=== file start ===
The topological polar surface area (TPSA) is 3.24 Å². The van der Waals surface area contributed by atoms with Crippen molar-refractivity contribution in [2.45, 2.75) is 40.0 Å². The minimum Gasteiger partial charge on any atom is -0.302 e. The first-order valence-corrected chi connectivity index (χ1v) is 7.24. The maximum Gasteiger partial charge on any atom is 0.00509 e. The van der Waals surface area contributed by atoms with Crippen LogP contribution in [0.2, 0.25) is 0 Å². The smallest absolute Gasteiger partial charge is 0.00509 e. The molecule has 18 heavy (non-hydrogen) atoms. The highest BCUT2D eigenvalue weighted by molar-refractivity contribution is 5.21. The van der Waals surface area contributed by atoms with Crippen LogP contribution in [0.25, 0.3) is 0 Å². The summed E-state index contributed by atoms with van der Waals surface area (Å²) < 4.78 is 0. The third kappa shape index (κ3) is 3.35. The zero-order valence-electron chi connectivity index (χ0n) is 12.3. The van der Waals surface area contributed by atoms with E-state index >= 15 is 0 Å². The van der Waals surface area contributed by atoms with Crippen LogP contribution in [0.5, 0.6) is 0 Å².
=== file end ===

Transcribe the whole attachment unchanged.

The topological polar surface area (TPSA) is 3.24 Å². The van der Waals surface area contributed by atoms with Crippen molar-refractivity contribution in [2.45, 2.75) is 40.0 Å². The minimum Gasteiger partial charge on any atom is -0.302 e. The first-order valence-corrected chi connectivity index (χ1v) is 7.24. The maximum Gasteiger partial charge on any atom is 0.00509 e. The van der Waals surface area contributed by atoms with Crippen LogP contribution in [0.2, 0.25) is 0 Å². The smallest absolute Gasteiger partial charge is 0.00509 e. The molecule has 18 heavy (non-hydrogen) atoms. The highest BCUT2D eigenvalue weighted by molar-refractivity contribution is 5.21. The van der Waals surface area contributed by atoms with Crippen LogP contribution in [0.25, 0.3) is 0 Å². The summed E-state index contributed by atoms with van der Waals surface area (Å²) < 4.78 is 0. The third kappa shape index (κ3) is 3.35. The zero-order valence-electron chi connectivity index (χ0n) is 12.3. The van der Waals surface area contributed by atoms with E-state index >= 15 is 0 Å². The van der Waals surface area contributed by atoms with Crippen LogP contribution in [0.5, 0.6) is 0 Å².